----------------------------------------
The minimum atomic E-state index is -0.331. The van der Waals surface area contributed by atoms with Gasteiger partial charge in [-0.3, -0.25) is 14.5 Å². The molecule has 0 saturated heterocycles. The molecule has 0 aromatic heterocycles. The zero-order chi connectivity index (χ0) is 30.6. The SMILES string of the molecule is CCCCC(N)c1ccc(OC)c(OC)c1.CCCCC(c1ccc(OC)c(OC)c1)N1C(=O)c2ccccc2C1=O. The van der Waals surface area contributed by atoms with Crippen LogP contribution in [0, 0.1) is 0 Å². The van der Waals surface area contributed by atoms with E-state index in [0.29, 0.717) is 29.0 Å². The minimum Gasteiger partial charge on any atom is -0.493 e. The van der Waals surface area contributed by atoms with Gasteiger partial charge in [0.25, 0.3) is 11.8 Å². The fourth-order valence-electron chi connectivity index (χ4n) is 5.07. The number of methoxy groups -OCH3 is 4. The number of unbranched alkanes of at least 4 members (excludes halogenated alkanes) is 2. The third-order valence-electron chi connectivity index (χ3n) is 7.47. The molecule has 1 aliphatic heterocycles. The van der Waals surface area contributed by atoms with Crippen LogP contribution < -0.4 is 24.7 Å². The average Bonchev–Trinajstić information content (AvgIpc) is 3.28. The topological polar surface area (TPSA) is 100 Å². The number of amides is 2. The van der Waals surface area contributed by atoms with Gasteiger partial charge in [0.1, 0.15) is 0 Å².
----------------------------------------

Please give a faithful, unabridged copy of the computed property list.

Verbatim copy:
The minimum atomic E-state index is -0.331. The van der Waals surface area contributed by atoms with Gasteiger partial charge in [-0.3, -0.25) is 14.5 Å². The molecule has 0 saturated heterocycles. The molecule has 0 aromatic heterocycles. The zero-order chi connectivity index (χ0) is 30.6. The SMILES string of the molecule is CCCCC(N)c1ccc(OC)c(OC)c1.CCCCC(c1ccc(OC)c(OC)c1)N1C(=O)c2ccccc2C1=O. The van der Waals surface area contributed by atoms with Crippen LogP contribution in [0, 0.1) is 0 Å². The van der Waals surface area contributed by atoms with E-state index in [0.29, 0.717) is 29.0 Å². The minimum Gasteiger partial charge on any atom is -0.493 e. The van der Waals surface area contributed by atoms with Gasteiger partial charge in [0.25, 0.3) is 11.8 Å². The fourth-order valence-electron chi connectivity index (χ4n) is 5.07. The number of methoxy groups -OCH3 is 4. The number of unbranched alkanes of at least 4 members (excludes halogenated alkanes) is 2. The third-order valence-electron chi connectivity index (χ3n) is 7.47. The molecule has 1 aliphatic heterocycles. The van der Waals surface area contributed by atoms with Crippen LogP contribution < -0.4 is 24.7 Å². The average Bonchev–Trinajstić information content (AvgIpc) is 3.28. The topological polar surface area (TPSA) is 100 Å². The number of amides is 2. The van der Waals surface area contributed by atoms with Gasteiger partial charge in [0.1, 0.15) is 0 Å².